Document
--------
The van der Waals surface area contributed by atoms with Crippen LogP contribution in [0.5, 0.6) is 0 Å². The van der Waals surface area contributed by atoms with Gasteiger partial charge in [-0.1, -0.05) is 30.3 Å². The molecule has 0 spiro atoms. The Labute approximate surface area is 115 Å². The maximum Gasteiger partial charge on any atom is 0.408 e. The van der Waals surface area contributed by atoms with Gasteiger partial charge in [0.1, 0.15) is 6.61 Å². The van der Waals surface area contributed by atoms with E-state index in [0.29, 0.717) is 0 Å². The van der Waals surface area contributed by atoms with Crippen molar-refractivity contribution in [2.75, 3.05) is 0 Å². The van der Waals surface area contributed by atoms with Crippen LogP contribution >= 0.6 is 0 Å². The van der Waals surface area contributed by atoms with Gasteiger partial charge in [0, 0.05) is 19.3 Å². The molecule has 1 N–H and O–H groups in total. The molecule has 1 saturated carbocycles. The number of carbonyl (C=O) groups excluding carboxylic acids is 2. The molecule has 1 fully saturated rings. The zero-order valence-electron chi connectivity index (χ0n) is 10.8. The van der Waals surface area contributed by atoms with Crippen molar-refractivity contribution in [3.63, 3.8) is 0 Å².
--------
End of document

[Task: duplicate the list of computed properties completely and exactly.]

The van der Waals surface area contributed by atoms with Crippen LogP contribution in [0.5, 0.6) is 0 Å². The van der Waals surface area contributed by atoms with Gasteiger partial charge in [-0.1, -0.05) is 30.3 Å². The molecule has 0 spiro atoms. The Labute approximate surface area is 115 Å². The maximum Gasteiger partial charge on any atom is 0.408 e. The van der Waals surface area contributed by atoms with Gasteiger partial charge in [0.1, 0.15) is 6.61 Å². The van der Waals surface area contributed by atoms with E-state index in [0.29, 0.717) is 0 Å². The van der Waals surface area contributed by atoms with Crippen molar-refractivity contribution in [2.75, 3.05) is 0 Å². The van der Waals surface area contributed by atoms with Crippen LogP contribution >= 0.6 is 0 Å². The van der Waals surface area contributed by atoms with Gasteiger partial charge in [0, 0.05) is 19.3 Å². The molecule has 1 N–H and O–H groups in total. The molecule has 1 saturated carbocycles. The number of carbonyl (C=O) groups excluding carboxylic acids is 2. The molecule has 1 fully saturated rings. The zero-order valence-electron chi connectivity index (χ0n) is 10.8. The van der Waals surface area contributed by atoms with Crippen molar-refractivity contribution in [3.63, 3.8) is 0 Å².